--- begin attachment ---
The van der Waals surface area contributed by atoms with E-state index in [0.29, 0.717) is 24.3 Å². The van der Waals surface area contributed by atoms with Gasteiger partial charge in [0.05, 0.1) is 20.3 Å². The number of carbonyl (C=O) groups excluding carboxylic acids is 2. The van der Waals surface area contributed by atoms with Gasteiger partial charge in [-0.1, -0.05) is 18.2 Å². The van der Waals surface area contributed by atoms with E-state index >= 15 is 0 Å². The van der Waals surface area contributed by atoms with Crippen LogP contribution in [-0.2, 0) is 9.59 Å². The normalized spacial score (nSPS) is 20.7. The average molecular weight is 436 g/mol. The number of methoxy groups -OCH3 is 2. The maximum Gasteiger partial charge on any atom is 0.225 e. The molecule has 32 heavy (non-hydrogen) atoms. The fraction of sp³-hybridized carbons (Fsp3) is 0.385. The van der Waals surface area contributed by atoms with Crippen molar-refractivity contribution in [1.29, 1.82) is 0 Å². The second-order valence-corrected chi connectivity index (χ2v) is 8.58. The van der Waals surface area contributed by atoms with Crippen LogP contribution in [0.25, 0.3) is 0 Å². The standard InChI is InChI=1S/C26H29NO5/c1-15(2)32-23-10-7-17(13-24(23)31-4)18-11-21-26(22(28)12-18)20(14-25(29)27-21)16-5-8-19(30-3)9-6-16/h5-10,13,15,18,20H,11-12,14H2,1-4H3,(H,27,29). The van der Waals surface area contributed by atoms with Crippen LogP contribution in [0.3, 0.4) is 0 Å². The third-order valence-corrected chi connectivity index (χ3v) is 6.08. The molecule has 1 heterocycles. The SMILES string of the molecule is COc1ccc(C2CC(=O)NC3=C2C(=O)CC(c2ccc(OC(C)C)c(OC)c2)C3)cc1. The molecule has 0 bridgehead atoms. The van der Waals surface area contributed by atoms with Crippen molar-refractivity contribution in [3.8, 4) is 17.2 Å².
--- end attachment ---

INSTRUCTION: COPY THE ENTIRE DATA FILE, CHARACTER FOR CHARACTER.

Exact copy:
The van der Waals surface area contributed by atoms with E-state index in [0.29, 0.717) is 24.3 Å². The van der Waals surface area contributed by atoms with Gasteiger partial charge in [0.05, 0.1) is 20.3 Å². The number of carbonyl (C=O) groups excluding carboxylic acids is 2. The van der Waals surface area contributed by atoms with Gasteiger partial charge in [-0.1, -0.05) is 18.2 Å². The van der Waals surface area contributed by atoms with E-state index >= 15 is 0 Å². The van der Waals surface area contributed by atoms with Crippen LogP contribution in [-0.2, 0) is 9.59 Å². The normalized spacial score (nSPS) is 20.7. The average molecular weight is 436 g/mol. The number of methoxy groups -OCH3 is 2. The maximum Gasteiger partial charge on any atom is 0.225 e. The molecule has 32 heavy (non-hydrogen) atoms. The fraction of sp³-hybridized carbons (Fsp3) is 0.385. The van der Waals surface area contributed by atoms with Crippen molar-refractivity contribution in [1.29, 1.82) is 0 Å². The second-order valence-corrected chi connectivity index (χ2v) is 8.58. The van der Waals surface area contributed by atoms with Crippen LogP contribution in [0.25, 0.3) is 0 Å². The standard InChI is InChI=1S/C26H29NO5/c1-15(2)32-23-10-7-17(13-24(23)31-4)18-11-21-26(22(28)12-18)20(14-25(29)27-21)16-5-8-19(30-3)9-6-16/h5-10,13,15,18,20H,11-12,14H2,1-4H3,(H,27,29). The van der Waals surface area contributed by atoms with Crippen LogP contribution in [0.3, 0.4) is 0 Å². The third-order valence-corrected chi connectivity index (χ3v) is 6.08. The molecule has 1 heterocycles. The SMILES string of the molecule is COc1ccc(C2CC(=O)NC3=C2C(=O)CC(c2ccc(OC(C)C)c(OC)c2)C3)cc1. The molecule has 0 bridgehead atoms. The van der Waals surface area contributed by atoms with Crippen molar-refractivity contribution in [3.8, 4) is 17.2 Å².